A single with Britney followed: "Me Against the Music," aptly themed for two singers often accused of having inadequate pipes. (Another reason Aguilera didn't quite fit.) Madonna's next major duet was 2008's "4 Minutes" with Justin Timberlake, Britney's former beau and, to a certain extent, her male twin. Both songs imagine the two vocalists as an embattled but ultimately triumphant team, with the elder figure offering wisdom to the younger as they come to a new level of understanding.
Hard Candy, the album that featured the Timberlake track, was her take on contemporary urban music, and also featured input from Justin's partner Timbaland, the Neptunes, and Kanye West. Collaborations among artists are the stock in trade of this scene, and Madonna embraced that approach, featuring West and, later, Lil Wayne on tracks.
The connection she's forged with M.I.A. and Nicki Minaj, however, represent something more than just a couple of cool guest spots. Their performance together at the Superbowl was a mirror image of the Britney-Christina outing, with brown-skinned women in the daughter position this time (and brown-skinned men delivering music in the clutch, from LMFAO's DJ-ing to Cee Lo's gospel wail). Some have questioned Madonna's employment of artists who are stars in their own right as her support staff — the rapper Busdriver tweeted, "Apparently that was the sequel to 'The Help.'"
But the pageantry fits into Madonna's lifelong pattern of appropriating, translating, and giving back to a wide range of subcultures and communities.
Her virtual workplace was multicultural long before that was a mandated corporate goal. Nile Rodgers, the great black funk-rocker and disco pioneer, was one of her first significant producers. The other was the Nuyorican DJ Roberto "Jellybean" Benitez. She's also worked extensively with the soul master Babyface. As her Superbowl spread reminded us, Madonna found inspiration for "Vogue" in Harlem's queen-of-color ball scene. Such borrowings have made her suspect to some, but she's never hidden her vision of the world as a place where difference can and must be celebrated.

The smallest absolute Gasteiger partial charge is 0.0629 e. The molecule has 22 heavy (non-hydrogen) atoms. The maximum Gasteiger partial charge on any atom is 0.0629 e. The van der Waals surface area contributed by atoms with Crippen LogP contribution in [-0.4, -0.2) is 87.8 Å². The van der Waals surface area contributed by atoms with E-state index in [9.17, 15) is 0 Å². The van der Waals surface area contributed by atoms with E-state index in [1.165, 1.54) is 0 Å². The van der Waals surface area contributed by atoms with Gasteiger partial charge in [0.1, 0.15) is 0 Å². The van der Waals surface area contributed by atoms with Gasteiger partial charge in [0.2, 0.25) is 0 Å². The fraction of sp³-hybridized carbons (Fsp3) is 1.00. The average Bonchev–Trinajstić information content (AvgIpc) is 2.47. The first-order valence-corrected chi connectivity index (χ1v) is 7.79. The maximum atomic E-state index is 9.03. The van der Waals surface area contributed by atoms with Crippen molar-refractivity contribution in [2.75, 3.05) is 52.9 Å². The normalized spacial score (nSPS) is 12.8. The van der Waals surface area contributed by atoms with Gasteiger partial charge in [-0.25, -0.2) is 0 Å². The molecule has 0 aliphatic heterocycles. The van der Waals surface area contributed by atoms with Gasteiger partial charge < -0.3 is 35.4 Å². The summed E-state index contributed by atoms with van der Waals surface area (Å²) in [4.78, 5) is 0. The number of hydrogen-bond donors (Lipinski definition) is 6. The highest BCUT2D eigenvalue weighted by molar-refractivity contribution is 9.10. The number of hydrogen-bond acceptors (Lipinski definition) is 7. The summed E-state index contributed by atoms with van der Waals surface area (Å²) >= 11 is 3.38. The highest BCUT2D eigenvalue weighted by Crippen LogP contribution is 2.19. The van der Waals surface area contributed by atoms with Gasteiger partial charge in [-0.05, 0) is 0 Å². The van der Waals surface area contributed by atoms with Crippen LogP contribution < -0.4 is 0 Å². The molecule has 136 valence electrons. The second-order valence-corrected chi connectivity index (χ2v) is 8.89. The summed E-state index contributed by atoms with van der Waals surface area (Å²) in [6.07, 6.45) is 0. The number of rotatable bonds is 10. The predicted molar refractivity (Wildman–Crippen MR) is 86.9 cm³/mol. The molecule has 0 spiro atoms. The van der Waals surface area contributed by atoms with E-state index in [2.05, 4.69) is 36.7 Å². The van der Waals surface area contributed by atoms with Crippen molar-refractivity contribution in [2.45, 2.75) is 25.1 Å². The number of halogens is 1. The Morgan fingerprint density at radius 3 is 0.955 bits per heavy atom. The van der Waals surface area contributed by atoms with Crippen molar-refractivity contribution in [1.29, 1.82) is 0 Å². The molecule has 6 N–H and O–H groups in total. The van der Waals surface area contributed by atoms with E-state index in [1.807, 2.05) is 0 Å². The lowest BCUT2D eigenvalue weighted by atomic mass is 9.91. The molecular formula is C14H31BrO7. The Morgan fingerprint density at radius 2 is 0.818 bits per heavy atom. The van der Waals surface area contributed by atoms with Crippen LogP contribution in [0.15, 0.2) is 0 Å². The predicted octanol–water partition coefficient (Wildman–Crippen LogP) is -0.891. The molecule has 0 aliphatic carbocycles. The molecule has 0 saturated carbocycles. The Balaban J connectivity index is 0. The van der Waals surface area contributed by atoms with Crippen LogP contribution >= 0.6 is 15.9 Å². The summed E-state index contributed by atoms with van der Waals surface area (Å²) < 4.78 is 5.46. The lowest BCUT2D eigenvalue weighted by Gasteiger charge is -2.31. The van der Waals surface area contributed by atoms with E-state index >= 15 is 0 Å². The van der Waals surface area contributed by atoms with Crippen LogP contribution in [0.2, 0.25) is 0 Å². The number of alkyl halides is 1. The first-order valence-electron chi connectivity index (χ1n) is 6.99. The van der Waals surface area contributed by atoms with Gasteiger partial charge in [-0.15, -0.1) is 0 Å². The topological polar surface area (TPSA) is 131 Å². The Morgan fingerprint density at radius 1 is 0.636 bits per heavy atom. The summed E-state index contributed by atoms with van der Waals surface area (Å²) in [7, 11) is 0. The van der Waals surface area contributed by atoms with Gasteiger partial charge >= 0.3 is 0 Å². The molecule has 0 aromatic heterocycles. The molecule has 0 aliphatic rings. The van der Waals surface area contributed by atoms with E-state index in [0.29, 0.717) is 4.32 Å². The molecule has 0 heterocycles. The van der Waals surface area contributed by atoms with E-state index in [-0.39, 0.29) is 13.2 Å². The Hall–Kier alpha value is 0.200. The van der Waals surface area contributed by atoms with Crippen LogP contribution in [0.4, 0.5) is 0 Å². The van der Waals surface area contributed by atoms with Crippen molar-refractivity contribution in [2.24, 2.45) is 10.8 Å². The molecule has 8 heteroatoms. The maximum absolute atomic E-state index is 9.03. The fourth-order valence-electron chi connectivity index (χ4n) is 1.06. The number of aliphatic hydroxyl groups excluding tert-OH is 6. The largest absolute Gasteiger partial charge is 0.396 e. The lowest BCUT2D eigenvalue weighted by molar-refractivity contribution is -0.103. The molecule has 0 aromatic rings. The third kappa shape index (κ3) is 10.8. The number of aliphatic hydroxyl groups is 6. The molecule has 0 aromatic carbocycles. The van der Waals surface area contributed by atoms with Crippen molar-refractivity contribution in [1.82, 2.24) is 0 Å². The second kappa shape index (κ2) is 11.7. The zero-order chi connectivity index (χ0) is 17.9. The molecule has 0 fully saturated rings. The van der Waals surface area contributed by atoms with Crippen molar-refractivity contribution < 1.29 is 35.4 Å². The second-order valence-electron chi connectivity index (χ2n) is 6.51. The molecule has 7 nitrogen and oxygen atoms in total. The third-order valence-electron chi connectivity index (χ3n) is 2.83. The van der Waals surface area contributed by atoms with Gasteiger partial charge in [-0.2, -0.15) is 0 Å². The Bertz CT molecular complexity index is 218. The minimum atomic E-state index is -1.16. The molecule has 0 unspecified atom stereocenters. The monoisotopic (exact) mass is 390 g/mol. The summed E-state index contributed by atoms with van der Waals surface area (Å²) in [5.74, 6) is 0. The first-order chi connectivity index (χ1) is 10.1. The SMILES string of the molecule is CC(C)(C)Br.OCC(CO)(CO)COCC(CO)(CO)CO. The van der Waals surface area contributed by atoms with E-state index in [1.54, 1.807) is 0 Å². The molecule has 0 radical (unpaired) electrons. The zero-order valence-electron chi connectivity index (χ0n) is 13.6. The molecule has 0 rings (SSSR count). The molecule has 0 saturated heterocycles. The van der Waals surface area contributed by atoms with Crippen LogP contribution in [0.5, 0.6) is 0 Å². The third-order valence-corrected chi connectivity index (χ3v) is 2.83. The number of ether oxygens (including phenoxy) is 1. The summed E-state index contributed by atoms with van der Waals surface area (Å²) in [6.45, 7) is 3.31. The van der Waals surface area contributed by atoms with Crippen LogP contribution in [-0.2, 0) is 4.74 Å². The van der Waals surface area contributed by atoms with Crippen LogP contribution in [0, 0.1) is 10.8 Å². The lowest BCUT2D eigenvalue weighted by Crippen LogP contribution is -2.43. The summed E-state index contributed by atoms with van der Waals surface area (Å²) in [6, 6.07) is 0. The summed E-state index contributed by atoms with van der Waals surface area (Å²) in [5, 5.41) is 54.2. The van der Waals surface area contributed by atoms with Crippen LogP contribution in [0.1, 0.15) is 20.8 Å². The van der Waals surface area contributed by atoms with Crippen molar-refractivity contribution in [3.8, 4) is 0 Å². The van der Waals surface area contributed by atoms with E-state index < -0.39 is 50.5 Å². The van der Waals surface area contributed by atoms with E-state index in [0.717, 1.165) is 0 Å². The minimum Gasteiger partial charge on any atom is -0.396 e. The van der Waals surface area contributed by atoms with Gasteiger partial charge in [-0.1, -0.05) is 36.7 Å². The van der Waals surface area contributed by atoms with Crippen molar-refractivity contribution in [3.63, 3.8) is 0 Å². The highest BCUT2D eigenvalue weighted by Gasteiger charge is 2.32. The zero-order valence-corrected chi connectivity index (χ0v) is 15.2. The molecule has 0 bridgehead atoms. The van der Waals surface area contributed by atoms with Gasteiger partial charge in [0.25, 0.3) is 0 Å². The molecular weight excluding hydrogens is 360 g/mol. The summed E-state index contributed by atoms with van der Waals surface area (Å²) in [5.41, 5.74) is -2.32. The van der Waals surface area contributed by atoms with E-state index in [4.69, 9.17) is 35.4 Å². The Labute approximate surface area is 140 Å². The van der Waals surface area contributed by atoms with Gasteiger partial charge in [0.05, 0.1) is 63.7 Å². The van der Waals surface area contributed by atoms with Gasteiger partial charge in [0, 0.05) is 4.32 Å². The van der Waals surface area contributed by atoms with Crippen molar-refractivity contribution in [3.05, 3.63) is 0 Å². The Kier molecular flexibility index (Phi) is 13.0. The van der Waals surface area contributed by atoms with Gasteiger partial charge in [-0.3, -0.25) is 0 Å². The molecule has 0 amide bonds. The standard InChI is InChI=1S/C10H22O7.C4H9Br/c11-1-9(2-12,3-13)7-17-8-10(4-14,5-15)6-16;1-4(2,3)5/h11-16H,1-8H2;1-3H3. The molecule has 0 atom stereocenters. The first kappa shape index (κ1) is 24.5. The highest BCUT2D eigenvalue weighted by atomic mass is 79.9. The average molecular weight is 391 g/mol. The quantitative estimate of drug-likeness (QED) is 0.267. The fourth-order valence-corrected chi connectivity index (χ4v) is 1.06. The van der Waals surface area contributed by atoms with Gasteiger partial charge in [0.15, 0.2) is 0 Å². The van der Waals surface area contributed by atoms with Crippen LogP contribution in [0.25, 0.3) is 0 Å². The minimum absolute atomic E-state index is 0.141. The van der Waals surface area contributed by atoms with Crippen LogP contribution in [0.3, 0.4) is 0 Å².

She's also lived that mandate. Besides being the Mother of Pop, Madonna is also a parent to four children of different racial backgrounds. Her daughter's father, Carlos Leon, is Cuban; her son Rocco's, Guy Ritchie, is a white Britisher. She's also adopted two Malawian children, David and Mercy. Madonna has faced criticism about the appropriateness of these adoptions. It may not be entirely fair to draw parallels between her personal and artistic lives, yet it's striking that in both arenas, she has chosen to cultivate diversity while remaining firmly at the head of the table.
This reality sheds a certain light on Madonna's recent penchant for high-profile partnerships with relatively youthful artists of color. She is both a symbolic matriarch and a real mom. She's realized these roles in complex and sometimes controversial ways. As Madonna publicly reflects on the lineage she's created — and it doesn't get more public than that football field — her choices are typically bold and challenging. Her arrogance remains amazing, but so does her scope. The symbolic family she created onstage at the Superbowl looked like the pop world she helped create — interracial, female-dominated, dance-oriented, blending progressive elements with worn and sometimes oppressive cliches. Her latest daughters seem to love her, even if in claiming their own selfhood they need to sometimes flip her the bird.